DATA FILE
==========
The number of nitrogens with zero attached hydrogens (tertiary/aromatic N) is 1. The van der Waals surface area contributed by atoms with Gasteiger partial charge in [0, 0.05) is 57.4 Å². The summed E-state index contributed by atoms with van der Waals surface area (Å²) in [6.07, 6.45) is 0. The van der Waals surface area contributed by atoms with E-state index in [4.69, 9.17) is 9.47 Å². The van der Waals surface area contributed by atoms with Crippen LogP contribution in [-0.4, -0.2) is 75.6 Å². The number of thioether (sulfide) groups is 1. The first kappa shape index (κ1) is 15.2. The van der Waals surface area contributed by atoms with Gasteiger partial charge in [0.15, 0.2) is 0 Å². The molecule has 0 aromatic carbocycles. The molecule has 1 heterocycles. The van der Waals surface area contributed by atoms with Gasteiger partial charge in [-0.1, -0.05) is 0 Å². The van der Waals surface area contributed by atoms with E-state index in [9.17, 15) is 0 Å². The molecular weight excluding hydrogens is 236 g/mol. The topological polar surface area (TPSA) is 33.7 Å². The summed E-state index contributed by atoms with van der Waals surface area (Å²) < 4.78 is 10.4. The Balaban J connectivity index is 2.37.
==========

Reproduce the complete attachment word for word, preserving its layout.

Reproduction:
The number of nitrogens with zero attached hydrogens (tertiary/aromatic N) is 1. The van der Waals surface area contributed by atoms with Gasteiger partial charge in [0, 0.05) is 57.4 Å². The summed E-state index contributed by atoms with van der Waals surface area (Å²) in [6.07, 6.45) is 0. The van der Waals surface area contributed by atoms with E-state index in [4.69, 9.17) is 9.47 Å². The van der Waals surface area contributed by atoms with Crippen LogP contribution in [-0.4, -0.2) is 75.6 Å². The number of thioether (sulfide) groups is 1. The first kappa shape index (κ1) is 15.2. The van der Waals surface area contributed by atoms with Gasteiger partial charge in [0.15, 0.2) is 0 Å². The molecule has 0 aromatic carbocycles. The molecule has 1 heterocycles. The van der Waals surface area contributed by atoms with Gasteiger partial charge in [-0.1, -0.05) is 0 Å². The van der Waals surface area contributed by atoms with E-state index in [9.17, 15) is 0 Å². The molecular weight excluding hydrogens is 236 g/mol. The topological polar surface area (TPSA) is 33.7 Å². The summed E-state index contributed by atoms with van der Waals surface area (Å²) < 4.78 is 10.4. The Balaban J connectivity index is 2.37.